I would like to start out with the disclaimer: I am not a classically trained database guy. I was a programming major for 1.5 years in college, then graduated with a business degree. I was taught conceptually what a database was and what it could do, but not how to build, manage or use one. What I know beyond that I have learned from experience and collaboration. I accept that there are plenty of things that I don’t know and I will happily learn those things as they cross my path.
Shortly after graduation I was hired by a company that collected and interpreted chemical data. I was hired to manage the network but immediately I was asked to help with data collection on customer sites. Data was written on paper forms and eventually entered into Excel. That data was used to write interpretive scientific reports. That was a good start, but some of the processes used to interpret and summarize the data were time consuming, repetitive, and increased the chance for human error.
I knew that there was a better way, using databases, but I didn’t know the specifics. I was not the only forward thinking person there, and several of us began trying new things.
Initially, we met with some resistance to what we were doing. For a short while we did everything twice, our new way vs the old way to make sure that the database results matched their Excel spreadsheets and field data notes. Adoption happened pretty quickly as it was a fast paced environment and a rapidly growing company.
I know that since I’ve left that company that the IT Department has grown and they have taken it to a whole new level. I’m proud to have been a part of the beginning of that.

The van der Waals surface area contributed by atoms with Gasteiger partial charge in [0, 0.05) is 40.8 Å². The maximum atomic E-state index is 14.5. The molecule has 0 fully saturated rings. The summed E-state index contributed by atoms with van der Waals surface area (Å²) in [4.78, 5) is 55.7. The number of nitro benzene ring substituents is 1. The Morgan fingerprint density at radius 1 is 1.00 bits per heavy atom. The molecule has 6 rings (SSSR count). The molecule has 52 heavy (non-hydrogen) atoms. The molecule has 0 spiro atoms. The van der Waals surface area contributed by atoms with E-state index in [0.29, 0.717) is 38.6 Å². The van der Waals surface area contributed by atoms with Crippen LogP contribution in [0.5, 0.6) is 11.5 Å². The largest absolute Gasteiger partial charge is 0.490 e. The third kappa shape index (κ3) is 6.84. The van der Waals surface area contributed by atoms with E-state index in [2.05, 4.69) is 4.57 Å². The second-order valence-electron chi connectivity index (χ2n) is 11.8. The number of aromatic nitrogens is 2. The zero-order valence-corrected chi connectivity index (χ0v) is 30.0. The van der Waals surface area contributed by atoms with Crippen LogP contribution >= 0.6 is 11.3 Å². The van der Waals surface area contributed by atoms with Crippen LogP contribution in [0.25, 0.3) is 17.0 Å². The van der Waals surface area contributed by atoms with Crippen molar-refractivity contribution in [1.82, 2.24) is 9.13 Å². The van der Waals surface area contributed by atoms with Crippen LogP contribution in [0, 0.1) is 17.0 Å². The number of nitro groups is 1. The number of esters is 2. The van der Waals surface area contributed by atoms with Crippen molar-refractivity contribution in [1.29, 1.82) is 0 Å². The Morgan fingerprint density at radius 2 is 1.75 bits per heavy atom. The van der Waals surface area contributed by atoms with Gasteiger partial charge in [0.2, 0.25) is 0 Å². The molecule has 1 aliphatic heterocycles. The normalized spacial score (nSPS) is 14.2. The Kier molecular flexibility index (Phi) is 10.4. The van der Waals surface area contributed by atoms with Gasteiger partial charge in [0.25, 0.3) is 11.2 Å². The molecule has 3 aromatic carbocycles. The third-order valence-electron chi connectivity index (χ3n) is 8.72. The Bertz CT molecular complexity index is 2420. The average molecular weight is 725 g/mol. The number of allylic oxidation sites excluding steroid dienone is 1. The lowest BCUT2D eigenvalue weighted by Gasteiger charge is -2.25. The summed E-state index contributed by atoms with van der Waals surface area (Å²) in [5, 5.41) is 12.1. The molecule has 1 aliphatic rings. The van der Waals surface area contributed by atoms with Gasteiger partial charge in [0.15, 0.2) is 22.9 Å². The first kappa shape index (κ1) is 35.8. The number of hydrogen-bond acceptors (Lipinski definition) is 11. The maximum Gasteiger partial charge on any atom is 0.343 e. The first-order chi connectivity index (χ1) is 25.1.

I have met very few people who enjoy change. Being the one who initiates change is not always fun depending on your personality type. But I can promise you that there are rewards.
When I began my current job, the owners showed me their point of sale (POS) software. It was an older (but solid) UNIX server running a FoxPro database. They said they knew that the software could do more or have better reporting but they didn’t know how to use it. I remember getting excited and hoping that I could communicate to them that I understood what I was seeing, and it was a relational database at work. I knew that I could take that HUGE dataset and make it dance and sing.
My point is that every company will have some sort of data. Inside that data is the potential to make more sales, better decisions, or to move the vision of the company forward. Even if you work for a bait shop, examining sales data can inform your decision making. Predicting future inventory needs by examining past sales, identifying products that aren’t selling and sending out targeted marketing are all tasks that you can achieve from even the simplest data set.
Identifying where your company is will determine where you have to start. For instance if you run an old fashioned cash register, or keep a paper ledger, you probably need to upgrade your sales system. QuickBooks makes a phenomenal point of sale system in a box. I’ve set one up and I was pretty impressed. Not where you want to end up but it’s a pretty solid start. Or maybe you get lucky the way I did, walking into a situation where a company has a content rich database just waiting to be mined. It really almost does feel like a gold mine when you finally have that AHA! moment, when you find the data that management has been needing for years.
Wherever you begin, you want to end up at a place where decision makers can quickly get the data they need to make informed decisions. Making decisions based on a “good feeling” or “that’s the way we always have done it” can work just fine. However in my opinion the work of IT is to make business more efficient and effective, and that can be greatly helped by good and timely data.